Lights, Camera, Jacksonville 

The Reel Hollywood

“The Reel Hollywood” exhibit at the Museum of Science & History has been so successful, it has been extended an additional three months to May 21. MOSH admission is free now through February 12. MOSH regular admission charges will apply after 2/12/17. The exhibit showcases Jacksonville’s rich film history that spans over 100 years. The display takes patrons through the evolving film history of Jacksonville, as well as the rest of the world. The exhibit features screenplays, novelty film items, and more from Jacksonville’s most iconic film history.

The first permanent filming studio, Kalem Studios, opened in Jacksonville in 1908, quickly followed by other major film companies of the time, including Selig, Edison, Lubin, Vim, King Bee, Encore, and Eagle. Among the most notable accomplishments of Jacksonville’s 20-year run as a major film production center are the productions of the first Technicolor film and the first feature-length color film produced in the United States titled The Gulf Between that was filmed in 1917.   Oliver Hardy, of the comic duo Laurel and Hardy, made his film debut in, Outwitting Daddy, a film shot in Jacksonville in 1913.  In 1915 Joseph Engel started Metro Pictures here in Jacksonville.  His company later merged with another production company and became forever known as Metro-Goldwyn-Mayer, or MGM.  During this period Jacksonville was marketed as the “Winter Film Capital of the World.”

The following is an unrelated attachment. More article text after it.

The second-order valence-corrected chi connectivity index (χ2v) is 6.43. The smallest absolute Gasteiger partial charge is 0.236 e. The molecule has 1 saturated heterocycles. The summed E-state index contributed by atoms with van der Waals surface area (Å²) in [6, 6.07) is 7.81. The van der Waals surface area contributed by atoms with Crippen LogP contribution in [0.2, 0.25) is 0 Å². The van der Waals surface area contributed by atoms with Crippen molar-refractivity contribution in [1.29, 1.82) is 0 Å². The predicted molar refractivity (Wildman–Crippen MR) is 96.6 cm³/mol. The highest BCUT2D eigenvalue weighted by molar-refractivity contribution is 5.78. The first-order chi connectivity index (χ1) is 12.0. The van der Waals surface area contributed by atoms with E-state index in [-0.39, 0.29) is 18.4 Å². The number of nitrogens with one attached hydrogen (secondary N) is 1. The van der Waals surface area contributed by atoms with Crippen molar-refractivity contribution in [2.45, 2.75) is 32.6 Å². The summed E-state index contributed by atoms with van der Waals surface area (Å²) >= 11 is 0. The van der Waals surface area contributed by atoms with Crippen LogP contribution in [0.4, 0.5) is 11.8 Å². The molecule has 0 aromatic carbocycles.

After 2/12/17, admission into the Museum of Science and History is $12.50 for adults and $10.00 for children (3-12 years), students, seniors (55+), and military. Museum hours are 10 a.m. to 6 p.m. Monday-Thursday and Saturday, and 10 a.m. to 5 p.m. on Sunday. On Fridays, there is an admission special of $5.00 for everyone with extended hours of 10 a.m. to 8 p.m.